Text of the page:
Laura Madden, a holistic lifestyle and fitness coach and one of the members of Social Media for Health Coaches Facebook group, is another person I chatted with about social media guilt … and here’s her take on things:
I dealt with guilt and the “compare and despair syndrome” early on in my coaching work, as I began learning that I needed to put myself out there and be visible in order to be influential and gain a following. I struggled with a great deal of self-consciousness around this and feared being exposed, vulnerable and transparent. I was preoccupied with feelings of insignificance compared to others and that I would never measure up, so ‘what’s the point anyway.’ Once I dove in and started contributing on social media, I got a lot of positive feedback, which gave me confidence to start promoting my work in a bigger way.
Today I really enjoy the exposure, PR and visibility on social media, which is why I have made that the focus of my coaching work. I will admit that I still struggle with pangs of self-consciousness that my content is not as good as it could be, though I trust I am doing the best I can. I’ve set very high standards for myself, which can be both good and bad. As I tell my clients, the remedy I use to get myself out of this mind-game is to turn the focus back again to those I serve. I am doing this to give and serve – not to fear and stay small.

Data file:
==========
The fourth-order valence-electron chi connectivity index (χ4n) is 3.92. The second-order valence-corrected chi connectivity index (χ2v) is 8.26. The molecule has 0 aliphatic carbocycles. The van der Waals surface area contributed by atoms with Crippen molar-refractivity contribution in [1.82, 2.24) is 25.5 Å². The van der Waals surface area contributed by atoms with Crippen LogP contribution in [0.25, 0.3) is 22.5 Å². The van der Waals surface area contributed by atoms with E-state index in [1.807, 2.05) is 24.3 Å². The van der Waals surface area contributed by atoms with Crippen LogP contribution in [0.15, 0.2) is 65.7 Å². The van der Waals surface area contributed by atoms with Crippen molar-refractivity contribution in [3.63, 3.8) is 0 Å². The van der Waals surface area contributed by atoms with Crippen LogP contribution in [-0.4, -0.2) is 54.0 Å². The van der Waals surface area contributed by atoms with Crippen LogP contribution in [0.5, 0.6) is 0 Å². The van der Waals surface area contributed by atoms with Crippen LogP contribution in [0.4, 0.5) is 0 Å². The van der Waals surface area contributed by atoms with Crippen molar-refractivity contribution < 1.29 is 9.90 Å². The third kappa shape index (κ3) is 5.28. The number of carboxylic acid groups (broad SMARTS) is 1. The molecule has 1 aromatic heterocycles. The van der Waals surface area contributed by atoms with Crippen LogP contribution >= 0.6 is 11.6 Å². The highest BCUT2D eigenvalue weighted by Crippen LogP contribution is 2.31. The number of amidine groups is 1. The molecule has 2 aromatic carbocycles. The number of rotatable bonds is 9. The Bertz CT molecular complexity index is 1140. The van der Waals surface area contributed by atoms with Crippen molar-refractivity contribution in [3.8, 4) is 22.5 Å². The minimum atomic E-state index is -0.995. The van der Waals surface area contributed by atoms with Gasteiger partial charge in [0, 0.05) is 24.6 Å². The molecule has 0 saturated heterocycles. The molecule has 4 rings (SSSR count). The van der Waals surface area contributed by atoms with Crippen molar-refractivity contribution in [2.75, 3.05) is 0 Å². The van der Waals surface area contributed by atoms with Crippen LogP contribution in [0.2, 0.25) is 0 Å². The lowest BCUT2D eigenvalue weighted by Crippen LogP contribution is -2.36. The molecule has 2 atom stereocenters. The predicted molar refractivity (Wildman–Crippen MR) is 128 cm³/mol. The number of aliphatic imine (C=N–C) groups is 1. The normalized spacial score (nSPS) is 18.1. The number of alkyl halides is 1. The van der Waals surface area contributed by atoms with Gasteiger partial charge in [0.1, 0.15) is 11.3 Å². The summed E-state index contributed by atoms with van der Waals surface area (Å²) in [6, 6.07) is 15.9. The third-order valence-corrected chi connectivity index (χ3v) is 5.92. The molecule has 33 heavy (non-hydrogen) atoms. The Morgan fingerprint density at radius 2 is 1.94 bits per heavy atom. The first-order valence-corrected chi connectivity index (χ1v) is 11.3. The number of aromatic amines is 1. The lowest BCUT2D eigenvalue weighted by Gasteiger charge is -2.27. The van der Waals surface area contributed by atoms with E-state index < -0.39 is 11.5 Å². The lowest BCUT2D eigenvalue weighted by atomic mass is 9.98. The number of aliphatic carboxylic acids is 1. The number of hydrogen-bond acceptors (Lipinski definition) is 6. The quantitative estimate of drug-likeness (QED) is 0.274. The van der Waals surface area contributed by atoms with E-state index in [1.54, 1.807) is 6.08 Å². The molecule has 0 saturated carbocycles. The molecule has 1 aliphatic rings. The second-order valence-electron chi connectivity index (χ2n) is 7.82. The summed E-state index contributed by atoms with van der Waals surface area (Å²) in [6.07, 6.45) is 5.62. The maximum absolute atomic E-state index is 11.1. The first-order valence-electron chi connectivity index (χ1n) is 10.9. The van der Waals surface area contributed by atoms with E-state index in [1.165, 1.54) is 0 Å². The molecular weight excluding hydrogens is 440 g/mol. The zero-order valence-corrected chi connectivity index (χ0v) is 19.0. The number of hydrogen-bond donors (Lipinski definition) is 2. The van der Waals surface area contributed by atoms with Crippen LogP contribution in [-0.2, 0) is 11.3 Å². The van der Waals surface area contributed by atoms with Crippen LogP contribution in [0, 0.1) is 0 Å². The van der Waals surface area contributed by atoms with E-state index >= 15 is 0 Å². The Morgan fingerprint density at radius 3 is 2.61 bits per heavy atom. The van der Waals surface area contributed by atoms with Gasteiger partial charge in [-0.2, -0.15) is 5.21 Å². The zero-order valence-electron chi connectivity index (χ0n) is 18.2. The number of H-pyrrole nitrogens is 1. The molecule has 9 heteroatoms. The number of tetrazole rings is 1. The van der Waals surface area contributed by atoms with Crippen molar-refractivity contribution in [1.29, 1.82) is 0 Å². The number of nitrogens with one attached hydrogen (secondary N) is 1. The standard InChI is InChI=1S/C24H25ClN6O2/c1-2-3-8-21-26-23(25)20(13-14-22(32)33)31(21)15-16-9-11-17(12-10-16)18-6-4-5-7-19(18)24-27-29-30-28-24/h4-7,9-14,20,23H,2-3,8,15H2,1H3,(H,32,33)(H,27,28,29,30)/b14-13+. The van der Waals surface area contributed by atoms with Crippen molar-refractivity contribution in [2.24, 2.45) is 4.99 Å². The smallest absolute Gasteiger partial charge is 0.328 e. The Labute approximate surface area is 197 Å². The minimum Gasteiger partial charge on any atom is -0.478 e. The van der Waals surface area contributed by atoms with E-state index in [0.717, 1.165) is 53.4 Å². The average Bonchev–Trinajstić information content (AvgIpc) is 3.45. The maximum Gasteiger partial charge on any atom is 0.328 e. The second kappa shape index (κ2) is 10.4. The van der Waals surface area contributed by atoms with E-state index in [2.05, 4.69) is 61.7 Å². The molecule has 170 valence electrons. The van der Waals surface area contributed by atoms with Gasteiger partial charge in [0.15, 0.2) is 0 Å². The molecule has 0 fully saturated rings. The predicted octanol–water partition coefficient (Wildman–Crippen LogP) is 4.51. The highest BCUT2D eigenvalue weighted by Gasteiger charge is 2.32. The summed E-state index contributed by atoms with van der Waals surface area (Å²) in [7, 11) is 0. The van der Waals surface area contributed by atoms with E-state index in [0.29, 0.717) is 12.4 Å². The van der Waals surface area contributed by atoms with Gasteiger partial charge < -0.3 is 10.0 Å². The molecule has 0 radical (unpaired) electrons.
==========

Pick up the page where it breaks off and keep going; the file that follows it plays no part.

— Laura Madden, holistic lifestyle and fitness coach in Minneapolis, MN
Let go of social media guilt for your wellness business
I pinged one of my health coach friends Jennifer Tremblay, whom I first met on Facebook last year when we were both enrolled in the Institute of Integrative Nutrition, about this topic and asked if social media causes her any guilt. Here’s what she told me:
Yes, I do suffer from “The Guilts!” I often set my expectations too high for posting every day on Facebook and Twitter, as well as getting up to speed and getting the most out of Pinterest and Instagram. And then instead of giving myself credit for what I do accomplish, I beat myself up for what I don’t. While the threat of feeling guilty can be motivating in the short-run, I’m pretty sure its overall effects are negative and I need to be kinder and more accepting of myself. As a coach, it’s definitely a ‘Do as I say, not as I do’ example.
— Jennifer Tremblay, certified health coach with Empowering Health in Charlotte, NC
So … as for me and my guilt, here’s where I am today:
- I won’t feel guilty about doing just two posts a week. Instead, I’ll feel excited that I started blogging this year and will commend myself for keeping a focus on it each week.
- I’m calling my G+ guilt the good kind and will use it to motivate me to begin experimenting with this social media channel. I’ll keep you posted on how it goes – and probably via an upcoming blog post!
Melanie Deardorff is a veteran marketer whose focus has been digital and social media marketing since 2009. Based in the U.S. Midwest but transitioning to more of a digital nomad (work from wherever) lifestyle, Melanie partners with companies of all sizes and industries, including nonprofits. A special passion of hers is helping small companies, including health and wellness-focused businesses, stand out and be authentic online.